Learning
Text

Rosie

Lesson 59 Chapter 3 Module 6

Now that you’re getting excited about the possibility of building characters into your writing, I want to take a brief detour to discuss an important (but often overlooked) reality of this process.

Don’t worry if you are wondering “Why with all the fiction? I’m an entrepreneur, I don’t create characters,” I’ll have you covered tomorrow and with this week’s writing prompt--it’ll all come together!

When I first read The Rosie Project, I fell for it. As I mentioned in today's email (and you can read about in the Additional Reading), so did Bill Gates, so I figure I'm in good company. This isn't just another love story.

What isn’t to adore in a novel about a genetics professor with Aspergers Syndrome who realizes he wants a partner, but can’t make a date work for the life of him, so he decides to statistically and logically qualify a woman for marriage by creating The Wife Project.

As anyone who has ever attempted dating or being in a relationship before, I’m sure you understand how appealing and simultaneously ridiculous that premise is.

When we measure people against the impossible standards that we’ve decided are “ideal”, then we can never find someone who will match up.

So...if that’s the case, why do we do this with our characters?

There are a zillion worksheets and questionnaires and advice pieces out there (many I’ll link to throughout the week for your review) that will teach you how to create characters in your writing.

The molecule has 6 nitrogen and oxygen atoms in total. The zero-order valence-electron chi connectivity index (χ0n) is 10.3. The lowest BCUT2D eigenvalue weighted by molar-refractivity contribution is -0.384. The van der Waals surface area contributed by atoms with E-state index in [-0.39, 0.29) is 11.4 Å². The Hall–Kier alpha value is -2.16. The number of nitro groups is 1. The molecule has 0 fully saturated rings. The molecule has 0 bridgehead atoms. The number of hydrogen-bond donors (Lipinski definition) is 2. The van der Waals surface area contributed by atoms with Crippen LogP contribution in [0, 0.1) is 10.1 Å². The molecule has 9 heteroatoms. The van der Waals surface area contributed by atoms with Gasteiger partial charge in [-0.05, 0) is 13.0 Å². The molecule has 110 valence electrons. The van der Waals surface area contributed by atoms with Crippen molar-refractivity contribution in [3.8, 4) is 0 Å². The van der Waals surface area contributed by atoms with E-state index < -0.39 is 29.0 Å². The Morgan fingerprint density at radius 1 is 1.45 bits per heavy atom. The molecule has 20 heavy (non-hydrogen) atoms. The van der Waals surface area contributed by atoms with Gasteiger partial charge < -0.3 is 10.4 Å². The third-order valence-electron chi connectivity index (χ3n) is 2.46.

But the thing that none of them will talk about is what happens when you write yourself (and your character) into a situation that is completely out of character, because that is the place the story takes you?

If you’ve been writing before, or have started doing it more as we’re over half-way through this course, I’m sure that you’ve experienced a roadblock where you just don’t know how to get out of the corner you’ve wandered to.

The reason this happens, more often than not, is because we are too tied to what we originally planned for the piece.

Our character is a gifted brain surgeon, but can’t save a little girl he happened upon, who was part of a car accident. Our setting is sunny and bright and warm, but we need to use an ice sculpture. Our post is all about the way a sprocket is designed to solve a problem, but it doesn’t work in this one particular situation.

Whatever the cause, we can angst and toil the longer we try to jam the square peg we’ve created into the round hole the story needs to go.

While one option is to just change the direction you’re going in, consider the possibility as well that you might just need to change the foundations and traits of your character.

That’s not a bad thing.

One of the best part of a story is when the reader gets to experience change and growth along with your characters as they’re pouring over the words.

We don’t want to read stories in which someone starts and ends exactly the same, unyielding in their stubborn resolve to not be affected by their circumstances and surroundings.

Powered by Thrive Apprentice
Pen